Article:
Content warning: The following posts contains depictions of violence. Netflix and the world’s obsession with true crime stories continues in 2019 with the release of four-part docuseries Conversations with a Killer: The Ted Bundy Tapes on January 24. The date marks the 30th anniversary of Bundy’s execution in 1989 for murdering two women and a young girl, but the documentary digs far deeper into his history, from how it all started to how Ted Bundy was eventually caught.
The notorious serial killer, born Theodore Robert Bundy, confessed to around 36 sex killings before his death. However, the doc, which uses audio recordings of an interview with Bundy in his jail cell, notes that conspiracy theorists speculate he was actually involved in the deaths of 100 women. The film also includes interviews from lawyers, journalists, and even a woman who survived being kidnapped by Bundy to explain how the murderer was finally stopped and captured.
Of course, the time period had a lot to do with why he was able to escape capture for so long. Despite being a criminal referenced with the likes of Charles Manson and Jack the Ripper, the term serial killer wasn’t widely used at the time of Bundy’s murdering spree in the 1970s. The lack of technology and DNA testing made it difficult to connect Bundy to the murders that spanned across California, Oregon, Washington, Idaho, Colorado, and Florida. Many sources in the documentary alarmingly reference Bundy's status as a student and his “handsome” appearance as reasons people doubted he could be a killer. So when it came down to it, the simplest thing unraveled it all: Multiple, completely coincidental traffic stops (after Bundy escaped prison twice!) were ultimately what led to Bundy’s arrests and death.
The Netflix docuseries explains the series of events in detail. Despite the initial string of murders and disappearances in 1974 near Seattle, Washington, it wasn’t until Bundy relocated to Salt Lake City, Utah for law school in August of 1975 that he was first on the police’s radar. In the early hours of the morning, Bundy was driving down a street in his Volkswagen Beetle with his lights off when a patrol officer in the area happened to notice him. When the officer commanded Bundy to stop, he disobeyed and the policeman arrested him for what initially seemed like a misdemeanor. Police then found a gym bag in the car with a ski mask, ice pick, and torn sheets as well as handcuffs that resembled the same restraints Bundy used to kidnap a woman who survived his attack, Carol DaRonch. DaRonch, who is interviewed in Conversations with a Killer: The Ted Bundy Tapes, then identified Bundy in a lineup and he was convicted of kidnapping. But, of course, the story doesn’t end there.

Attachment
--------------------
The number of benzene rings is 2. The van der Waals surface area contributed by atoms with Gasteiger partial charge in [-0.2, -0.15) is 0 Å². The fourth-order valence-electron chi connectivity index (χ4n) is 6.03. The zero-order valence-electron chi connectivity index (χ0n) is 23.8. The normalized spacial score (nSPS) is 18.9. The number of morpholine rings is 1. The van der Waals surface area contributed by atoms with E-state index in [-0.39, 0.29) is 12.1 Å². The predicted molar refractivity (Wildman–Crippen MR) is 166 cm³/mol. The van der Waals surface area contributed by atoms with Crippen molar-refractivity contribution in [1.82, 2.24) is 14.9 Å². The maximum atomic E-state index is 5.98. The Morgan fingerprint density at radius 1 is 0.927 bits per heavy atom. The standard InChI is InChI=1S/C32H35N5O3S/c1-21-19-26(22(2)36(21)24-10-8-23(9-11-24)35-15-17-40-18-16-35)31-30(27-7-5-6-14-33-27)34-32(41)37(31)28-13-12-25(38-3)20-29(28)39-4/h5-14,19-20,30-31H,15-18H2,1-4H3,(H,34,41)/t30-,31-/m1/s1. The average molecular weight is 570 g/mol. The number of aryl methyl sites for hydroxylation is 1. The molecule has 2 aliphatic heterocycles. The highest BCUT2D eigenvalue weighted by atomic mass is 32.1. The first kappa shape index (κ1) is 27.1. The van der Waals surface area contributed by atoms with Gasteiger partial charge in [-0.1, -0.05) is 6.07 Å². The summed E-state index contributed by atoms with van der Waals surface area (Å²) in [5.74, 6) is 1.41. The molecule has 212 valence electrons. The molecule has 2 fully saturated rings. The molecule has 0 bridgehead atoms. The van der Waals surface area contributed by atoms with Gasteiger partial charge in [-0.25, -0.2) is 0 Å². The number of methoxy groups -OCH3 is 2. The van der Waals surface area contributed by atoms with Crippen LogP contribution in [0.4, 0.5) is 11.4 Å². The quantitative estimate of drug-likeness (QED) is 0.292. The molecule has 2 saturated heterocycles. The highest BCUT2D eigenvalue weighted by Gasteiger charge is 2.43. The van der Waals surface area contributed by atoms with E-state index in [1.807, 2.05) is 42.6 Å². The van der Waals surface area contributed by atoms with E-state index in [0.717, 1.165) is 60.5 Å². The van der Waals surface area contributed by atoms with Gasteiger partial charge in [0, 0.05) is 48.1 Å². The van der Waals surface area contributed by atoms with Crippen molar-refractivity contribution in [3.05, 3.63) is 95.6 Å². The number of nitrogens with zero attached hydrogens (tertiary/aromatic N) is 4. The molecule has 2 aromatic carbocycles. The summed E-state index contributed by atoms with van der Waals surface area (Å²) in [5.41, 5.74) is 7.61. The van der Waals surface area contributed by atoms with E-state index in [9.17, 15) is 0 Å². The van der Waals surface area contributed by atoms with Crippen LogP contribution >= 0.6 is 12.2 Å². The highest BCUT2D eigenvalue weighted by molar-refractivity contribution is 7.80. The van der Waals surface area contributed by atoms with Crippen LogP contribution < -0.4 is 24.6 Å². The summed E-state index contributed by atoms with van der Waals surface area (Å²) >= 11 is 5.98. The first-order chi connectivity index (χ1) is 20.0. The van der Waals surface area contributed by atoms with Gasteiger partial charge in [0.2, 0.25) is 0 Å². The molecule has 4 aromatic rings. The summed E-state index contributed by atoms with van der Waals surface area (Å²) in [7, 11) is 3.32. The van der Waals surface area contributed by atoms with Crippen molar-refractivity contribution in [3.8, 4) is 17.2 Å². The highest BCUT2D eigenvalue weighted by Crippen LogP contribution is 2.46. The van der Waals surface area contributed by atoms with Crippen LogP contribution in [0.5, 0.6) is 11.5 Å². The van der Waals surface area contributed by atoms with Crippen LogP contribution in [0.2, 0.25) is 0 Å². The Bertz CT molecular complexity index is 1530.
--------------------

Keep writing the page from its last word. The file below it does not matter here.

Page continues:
Following the conviction, Bundy was extradited to Colorado and put on trial for murder. Somehow the felon (who, again, was being tried for murder!) was left alone and he was able to escape the prison in Aspen, Colorado in June of 1977. He was missing for days. It was yet another fluke accident that caused him to be recaptured after he made a U-turn in a stolen vehicle.
Oh, and there’s more. Bundy broke out of his cell, again.
Just a few months later, in December of 1977, a guard found a pile of books in Bundy’s jail cell bed and realized he had escaped through the ceiling. Even though Bundy was put on the FBI’s Most Wanted List, he evaded capture for 46 days(!). Bundy’s final act on the run was a high speed chase in Pensacola, Florida, in a stolen vehicle, with 21 stolen credit cards.
After being found guilty of murdering two women in Florida on July 24, 1979, Bundy was also charged and found guilty of murdering a 12-year-old girl in November of 1979. He received the death penalty for both crimes. He attempted to escape the electric chair for years, managing to get his execution date pushed back multiple times. He was executed on January 24, 1989 at the Florida State Penitentiary. He finally confessed to most of his murders from 1973 to 1978 two days prior.
But if it hadn't been for that initial routine traffic stop in 1975, this story might have played out very, very differently.